Got an interview coming up where you’re applying for the role of a Bookkeeper? No worries! Listed below, you’ll find some of the most common Bookkeeper interview questions along with sample answers. Read on!
What experience do you have as a Bookkeeper?
A straightforward question that requires an honest answer – list experience you have as it pertains to the position you’re applying for. Of course, on the off chance you don’t have any experience in the role, plan ahead and have some examples of tangentially related experience. In this way, you can turn a simple ‘no’ into an opportunity to demonstrate your awareness of related skillsets.
I believe that in order to be an effective x you really require a great deal of y. In college, I worked with z for 2 years and really belive I gained a strong sense of what its like to succeed in x
Things are changing quickly in our industry. What do you feel are the biggest challenges within the role of Bookkeeper?
There are a variety of ways to answer this one. Try discussing ‘buzzworthy’ topics like AI, software, and inexpensive labor. Regardless of your answer, be sure to have something to backup your responses.
Like many things, I belive that with change comes opportunity
How do you minimize the risk for errors in your work?
While we all make mistakes, accountants can afford no such luxury. No, the company you are applying to isn’t expecting their employees to be flawless. What they’re looking for here is some sort of system of checks and balances.
Rain or shine, I always make sure that x is reviewed 3 times over and referenced against y before it goes out the door
Tell me about a time you used numbers to tell an effective story?
Numbers don’t lie. What’s being asked for here is an example of when you were able to prove a point by providing truth through the data. A great example here would be anything relating to a decision where your data made a difference.
Our department had been struggling for years, but by clearly illustrating the relationship between x and y, we corrected and showed record improvements in the next quarter
Tell me about a time when you received difficult feedback. How did you react?
We all love praise, and we all dislike hearing our work criticized. Any competent interviewer in the accounting profession understands that mistakes happen. What you’re going to want to do here is be sure to let the interviewer know what you did in reaction to this feedback. How accountable were the parties involved? Your ability to navigate though difficult situations will place you high on just about any accounting employer’s list.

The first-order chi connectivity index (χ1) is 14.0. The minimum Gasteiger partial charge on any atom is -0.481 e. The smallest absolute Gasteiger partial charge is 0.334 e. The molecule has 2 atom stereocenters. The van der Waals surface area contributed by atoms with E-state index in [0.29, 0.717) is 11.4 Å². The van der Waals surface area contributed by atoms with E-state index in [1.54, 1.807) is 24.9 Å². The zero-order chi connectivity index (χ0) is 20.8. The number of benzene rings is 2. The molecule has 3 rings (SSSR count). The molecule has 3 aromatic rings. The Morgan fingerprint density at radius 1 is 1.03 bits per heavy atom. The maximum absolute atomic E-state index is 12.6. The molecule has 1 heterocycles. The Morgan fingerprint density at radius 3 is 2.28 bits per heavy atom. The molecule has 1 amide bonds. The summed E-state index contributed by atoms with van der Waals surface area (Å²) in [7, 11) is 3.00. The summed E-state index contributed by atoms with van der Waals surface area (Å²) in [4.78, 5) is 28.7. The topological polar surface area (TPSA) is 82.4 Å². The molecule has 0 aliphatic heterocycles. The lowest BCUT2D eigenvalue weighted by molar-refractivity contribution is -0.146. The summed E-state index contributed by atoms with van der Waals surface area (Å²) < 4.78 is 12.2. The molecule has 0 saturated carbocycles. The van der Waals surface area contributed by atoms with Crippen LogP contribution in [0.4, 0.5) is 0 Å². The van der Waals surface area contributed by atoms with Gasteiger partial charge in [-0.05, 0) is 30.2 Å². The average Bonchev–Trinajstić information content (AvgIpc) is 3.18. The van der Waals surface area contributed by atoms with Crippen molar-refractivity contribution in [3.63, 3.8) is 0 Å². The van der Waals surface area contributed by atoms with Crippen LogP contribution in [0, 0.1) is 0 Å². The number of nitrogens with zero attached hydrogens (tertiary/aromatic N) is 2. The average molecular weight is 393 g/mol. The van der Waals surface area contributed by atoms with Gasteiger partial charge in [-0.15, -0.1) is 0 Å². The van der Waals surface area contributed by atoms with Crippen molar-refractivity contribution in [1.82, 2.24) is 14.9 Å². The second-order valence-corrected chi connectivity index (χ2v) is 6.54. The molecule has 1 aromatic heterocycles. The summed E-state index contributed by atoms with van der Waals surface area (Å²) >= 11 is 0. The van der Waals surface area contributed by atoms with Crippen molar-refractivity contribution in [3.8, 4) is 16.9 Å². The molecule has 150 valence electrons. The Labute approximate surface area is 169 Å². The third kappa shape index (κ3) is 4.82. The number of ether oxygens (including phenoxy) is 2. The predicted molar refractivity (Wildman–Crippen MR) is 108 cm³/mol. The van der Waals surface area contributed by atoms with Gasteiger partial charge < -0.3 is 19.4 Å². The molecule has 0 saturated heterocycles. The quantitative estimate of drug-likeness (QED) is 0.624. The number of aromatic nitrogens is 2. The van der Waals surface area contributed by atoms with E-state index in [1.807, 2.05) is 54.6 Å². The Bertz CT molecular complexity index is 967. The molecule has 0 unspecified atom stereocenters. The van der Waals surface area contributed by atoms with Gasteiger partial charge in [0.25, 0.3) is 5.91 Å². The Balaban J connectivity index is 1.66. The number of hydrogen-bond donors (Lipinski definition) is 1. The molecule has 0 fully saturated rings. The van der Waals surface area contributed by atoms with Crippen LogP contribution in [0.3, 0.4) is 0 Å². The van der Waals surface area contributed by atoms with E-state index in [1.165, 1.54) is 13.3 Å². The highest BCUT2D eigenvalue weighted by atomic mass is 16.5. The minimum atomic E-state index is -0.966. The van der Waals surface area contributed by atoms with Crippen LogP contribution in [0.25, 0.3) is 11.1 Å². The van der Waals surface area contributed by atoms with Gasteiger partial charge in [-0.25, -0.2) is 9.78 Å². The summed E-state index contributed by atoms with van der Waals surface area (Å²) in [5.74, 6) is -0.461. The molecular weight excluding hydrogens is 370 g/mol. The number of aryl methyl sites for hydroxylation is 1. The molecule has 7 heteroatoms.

Ive been on both ends of critical feedback, and clear, consice presnetation of facts is paramount, as is accountability
Give me an example of when your attention (or lack of attention) affected the outcome of a project. Why?
The devil is in the details – and even more so with accounting! As an accountant, this is a serious requirement. Like many non-valid responses, your statement ‘yes I am a detail oriented person’ is not going to cut it.
By ensuring that x and y were carefully reviewed, the organization was able to save immensely on z
Which software and/or applications are you proficient in?
Every modern accounting practice will require some level of proficiency when it comes to software. If your experience is limited, make sure you at least have a basic understanding of industry standards prior to the interview. Take some time to ensure you are able to to name popular applications, and have a solid idea of their purpose.
Most of my experience is with x, but I downloaded a demo of y and really think it warrants a closer look
Culture is important to us here. Which style of work enviornment do feel most productive in?
Culture is king these days, and for good reason. Simply put, culture fit means that your values are in alignment with your prospective employer’s. While you may be a chatty extrovert, be mindful of your response here and how it may be perceived by the interviewer.
I succeed when expectations and accountability are in place, and equally enjoy a balance of working solo / working as a team”
Without revealing too much info – why are you leaving your last job?
An innocent question, but deadly if answered improperly. Seeking more money or mentioning the ‘terrible management’ at your last job may leave your interviewer with the wrong impression of you. Even if you were subject to downsizing or let go for other reasons, keep it short and concise, and avoid drama regardless of how tempting it may be.
Working at x was a great experience for a vareity of reasons, but now its time to seek out new challenges